Meanwhile, the state supreme court is preparing to take arguments on the constitutionality of the two-thirds requirement---one reason, opponents of the two-thirds requirement say, they might be eager to have it enshrined in the state constitution.
Opponents of the two-thirds rule say the survey question implies that the AWB and WPC acknowledge that the rule is unconstitutional--that is, that the rule violates the constitutional mandate that laws must be passed by a simple-majority vote.
"It's an extraordinary admission: They're acknowledging that the constitutional argument is valid," says state Rep. Reuven Carlyle (D-36), an I-1185 opponent. "They are acknowledging the strength of our argument, that this is fundamentally a constitutional question---that the people do have a right to change their constitution and institute a supermajority requirement, but they have to go through the process of amending the state constitution first."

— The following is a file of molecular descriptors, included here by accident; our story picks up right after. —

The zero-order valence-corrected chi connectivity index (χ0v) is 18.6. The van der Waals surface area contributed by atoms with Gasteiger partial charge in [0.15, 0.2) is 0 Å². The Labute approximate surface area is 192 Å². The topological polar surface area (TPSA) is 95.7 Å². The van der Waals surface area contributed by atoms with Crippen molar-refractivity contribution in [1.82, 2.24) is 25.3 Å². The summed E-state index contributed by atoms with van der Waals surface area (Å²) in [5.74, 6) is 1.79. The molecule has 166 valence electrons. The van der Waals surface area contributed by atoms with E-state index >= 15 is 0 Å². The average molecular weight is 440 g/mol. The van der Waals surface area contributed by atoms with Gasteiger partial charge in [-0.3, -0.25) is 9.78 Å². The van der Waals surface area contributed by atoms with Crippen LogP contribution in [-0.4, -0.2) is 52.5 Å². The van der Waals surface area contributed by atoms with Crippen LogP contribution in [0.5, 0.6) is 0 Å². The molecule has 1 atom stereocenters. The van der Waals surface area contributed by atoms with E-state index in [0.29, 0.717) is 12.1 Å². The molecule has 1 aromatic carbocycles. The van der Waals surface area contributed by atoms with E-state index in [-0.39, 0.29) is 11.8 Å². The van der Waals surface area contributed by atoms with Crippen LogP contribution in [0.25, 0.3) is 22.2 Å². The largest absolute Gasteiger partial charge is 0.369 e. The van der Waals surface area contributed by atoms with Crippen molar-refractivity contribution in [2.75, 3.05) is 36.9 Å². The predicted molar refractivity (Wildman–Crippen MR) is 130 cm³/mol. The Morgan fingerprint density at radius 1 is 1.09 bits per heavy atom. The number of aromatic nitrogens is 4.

AWB government affairs director Amber Carter tells PubliCola, "As an organization, we have vigorously defended the soundness and constitutional validity of the 2/3 supermajority requirement to increase taxes. We are also asking candidates whether they would support settling the debate once and for all by making the requirement part of the state constitution. These two actions are in no way incompatible.”